Free speech, and alternatives

Hello Lemmy! So, let’s talk free speech, and social media networks. I’m quite curious why Lemmy and Raddle seem to be the only two (as far as I can tell) alternatives to reddit that are not as toxic compared to other alternatives, like Communities.Win, or ruqqus. I’m aware that Lemmy has a no bigot/hate speech rule, which is great. Raddle seems to support free speech also, but to an extent. How come some alternatives survive and others slowly decline?

poVoq
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My theory is based on the 1:9:90 internet “rule”, meaning that you have a core group of people, typically 1% of the users that are highly active, some further 9% that post & comment occasionally and the vast majority of 90% only lurks (but might share a link in their social circles).

Taking that into account, I think why some sites fail and others not is mainly about the 9% occasional posters. If the 1% hard-core users (due to ideology or lack of moderation) manage to alienate these “casual” users then the site goes into a death-spiral that is hard to recover from.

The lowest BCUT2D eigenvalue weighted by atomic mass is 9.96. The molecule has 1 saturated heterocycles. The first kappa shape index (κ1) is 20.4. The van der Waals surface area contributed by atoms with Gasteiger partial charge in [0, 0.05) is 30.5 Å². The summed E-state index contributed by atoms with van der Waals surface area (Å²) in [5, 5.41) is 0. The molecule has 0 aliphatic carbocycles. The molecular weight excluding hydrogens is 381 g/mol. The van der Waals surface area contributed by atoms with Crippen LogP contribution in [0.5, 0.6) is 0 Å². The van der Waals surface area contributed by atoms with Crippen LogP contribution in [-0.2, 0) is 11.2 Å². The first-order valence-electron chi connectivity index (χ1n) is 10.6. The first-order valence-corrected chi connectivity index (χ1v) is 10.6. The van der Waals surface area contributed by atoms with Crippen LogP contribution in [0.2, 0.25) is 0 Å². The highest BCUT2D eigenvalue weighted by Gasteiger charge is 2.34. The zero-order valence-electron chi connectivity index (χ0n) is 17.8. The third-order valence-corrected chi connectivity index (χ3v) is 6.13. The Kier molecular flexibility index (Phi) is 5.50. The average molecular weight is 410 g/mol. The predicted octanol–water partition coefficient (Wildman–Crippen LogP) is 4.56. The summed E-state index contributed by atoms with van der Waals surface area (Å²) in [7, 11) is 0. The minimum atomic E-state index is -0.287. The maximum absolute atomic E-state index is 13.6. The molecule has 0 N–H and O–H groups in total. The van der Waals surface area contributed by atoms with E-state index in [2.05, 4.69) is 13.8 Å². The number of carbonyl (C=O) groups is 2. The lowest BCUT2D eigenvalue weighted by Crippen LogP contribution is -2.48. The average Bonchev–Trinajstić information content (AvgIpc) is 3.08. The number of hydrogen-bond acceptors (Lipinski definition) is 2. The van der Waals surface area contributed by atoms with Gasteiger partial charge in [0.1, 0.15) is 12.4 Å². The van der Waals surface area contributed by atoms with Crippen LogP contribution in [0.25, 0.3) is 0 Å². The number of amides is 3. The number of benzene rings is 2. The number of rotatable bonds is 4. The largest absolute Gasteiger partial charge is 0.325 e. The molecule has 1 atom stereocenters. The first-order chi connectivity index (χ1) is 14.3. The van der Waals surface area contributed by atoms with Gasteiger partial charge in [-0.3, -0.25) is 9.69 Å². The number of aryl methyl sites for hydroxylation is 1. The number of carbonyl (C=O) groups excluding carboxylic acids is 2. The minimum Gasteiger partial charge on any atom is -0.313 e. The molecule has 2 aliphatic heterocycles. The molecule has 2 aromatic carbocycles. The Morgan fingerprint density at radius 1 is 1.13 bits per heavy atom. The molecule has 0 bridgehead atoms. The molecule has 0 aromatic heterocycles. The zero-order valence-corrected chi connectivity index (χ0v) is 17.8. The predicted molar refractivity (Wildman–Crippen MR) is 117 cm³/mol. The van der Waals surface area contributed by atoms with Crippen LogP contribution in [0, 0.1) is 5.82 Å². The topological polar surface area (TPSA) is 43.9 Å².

So besides stricter moderation, I think the hard-core users of more left leaning communities are also typically less offensive/toxic then those of some other communities who often thrive on 4chan like meming and in-jokes that really only work for the hard-core user-base.

@lovehumanity1
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@ericbuijs
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I think it’s also depending on whether or not the network is able to reach critical mass: a sufficient number of adopters of a new idea, technology or innovation in a social system so that the rate of adoption becomes self-sustaining and creates further growth. Now to reach critical mass for a social media network the following factors are important: money, hype/publicity/marketing, quality of the network and timing. Social networks often fail due to lack of money and being unable to generate enough publicity. Kind of a Catch-22. Federated networks may be able to avoid the money issue by spreading the burden of the costs over many instances and not having to satisfy shareholders. This can contribute to their chance of survival in the long run provided that a opportunity comes by where one or multiple incidents generate enough influx of new users.

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